George Gershwin: From the Alley to the Concert Hall

A brief look at the life of the composer of Porgy and Bess

George Gershwin
George Gershwin

One of the most significant musical phenomena of the 20th century was the blurring of what had been the relatively distinct lines between popular culture and "high art." Owing in large part to the invention and spread of recording and duplication technologies, as well as the relative universality of public education, musical literacy and expertise was no longer the exclusive domain of a tiny wealthy elite. In the West, the sophistication of jazz had already started to confuse those lines, but the institutions of classical music still fell relatively secure in their exclusivity. Then in 1924 came Gershwin's Rhapsody in Blue, and the invasion had begun in earnest. Gershwin was a Tin Pan Alley composer who wrote pop songs and didn't even have the background to orchestrate his own score. (This was done by another composer, Ferde Grofé.) Nonetheless, here Gershwin was, writing music for the concert hall and breaking the superficial physical barriers right along with the more substantial and subtle musical ones. By the time of his Concerto in F, Gershwin's skill set had evolved, and he orchestrated his own material from there on out. Porgy and Bess took this branch of his career to its grandest point.

Born in Brooklyn in 1898, Gershwin started his career on "the Alley" plugging other people's songs. But he quickly moved up the ladder, composing his own songs, then Broadway hits, Hollywood hits, and, of course, orchestral concert pieces, which led him to become the most powerful, recognized, imitated, and sought-after songwriter in the era of the Great American Song. Just a few of the standards he contributed to the repertoire include "I Got Rhythm," "Let's Call the Whole Thing Off," "'S Wonderful," "Summertime," "Somebody Loves Me," "Swanee," "Someone to Watch Over Me," "I Got Plenty o' Nuthin'," and "A Foggy Day." His most frequent lyrical partner was his brother Ira, but he collaborated with others throughout his career.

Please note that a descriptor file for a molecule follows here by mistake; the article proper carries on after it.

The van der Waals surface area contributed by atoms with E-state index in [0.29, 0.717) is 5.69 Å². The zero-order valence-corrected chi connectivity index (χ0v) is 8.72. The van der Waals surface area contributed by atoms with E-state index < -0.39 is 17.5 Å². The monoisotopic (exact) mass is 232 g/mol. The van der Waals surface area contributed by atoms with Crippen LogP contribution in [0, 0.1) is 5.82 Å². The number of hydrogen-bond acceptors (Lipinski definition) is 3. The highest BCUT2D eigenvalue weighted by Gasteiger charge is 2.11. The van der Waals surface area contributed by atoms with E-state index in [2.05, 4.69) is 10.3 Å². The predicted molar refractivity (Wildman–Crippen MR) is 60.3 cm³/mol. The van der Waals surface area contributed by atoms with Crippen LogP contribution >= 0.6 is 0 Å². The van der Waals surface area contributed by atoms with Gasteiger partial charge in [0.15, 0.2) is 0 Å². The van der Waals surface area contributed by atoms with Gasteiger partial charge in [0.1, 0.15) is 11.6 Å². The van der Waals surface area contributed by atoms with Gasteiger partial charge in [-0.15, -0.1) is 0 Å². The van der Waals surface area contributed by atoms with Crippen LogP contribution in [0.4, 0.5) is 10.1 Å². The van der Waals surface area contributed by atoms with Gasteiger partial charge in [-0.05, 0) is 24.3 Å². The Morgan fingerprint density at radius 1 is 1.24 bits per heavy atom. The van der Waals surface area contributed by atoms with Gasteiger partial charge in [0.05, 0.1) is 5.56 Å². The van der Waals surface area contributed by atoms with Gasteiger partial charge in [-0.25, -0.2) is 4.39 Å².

As with so many musical greats, Gershwin's career was cut tragically short. In 1937, the composer succumbed to either overwork, brain cancer, medical negligence, or some combination of the three (reports vary). But whatever the cause, he was gone. The July 19, 1937, issue of Time magazine reported, "Serious musicians joined pluggers and crooners to mourn the 38-year-old composer who had made the world sing his songs and who never, even in his most pretentious work, disdained the antic, impertinent data he had picked up in Tin Pan Alley." The world had lost a musical bridge-maker whose bridges are still in use today.

A note to readers: Bold and uncensored, The Austin Chronicle has been Austin’s independent news source for over 40 years, expressing the community’s political and environmental concerns and supporting its active cultural scene. Now more than ever, we need your support to continue supplying Austin with independent, free press. If real news is important to you, please consider making a donation of $5, $10 or whatever you can afford, to help keep our journalism on stands.

Support the Chronicle  

More George Gershwin
Phases & Stages
The House That George Built: With a Little Help from Irving, Cole, and a Crew of About Fifty
Sheet Music

Graham Reynolds, Sept. 14, 2007

More by Graham Reynolds
Wasota Vegan Paradise Is Simple, Savory, Life-Sustaining
Wasota Vegan Paradise Is Simple, Savory, Life-Sustaining
Two local vegans, Lawrence Eguakun and Graham Reynolds, talk meatless meals and The Movement

July 31, 2020

You Can’t Judge a Book by Its Cover
Debussy: A Painter in Sound
What does it mean to be a classical radical?

Dec. 21, 2018


George Gershwin, Geroge Gershwin

One click gets you all the newsletters listed below

Breaking news, arts coverage, and daily events

Keep up with happenings around town

Kevin Curtin's bimonthly cannabis musings

Austin's queerest news and events

Eric Goodman's Austin FC column, other soccer news

Information is power. Support the free press, so we can support Austin.   Support the Chronicle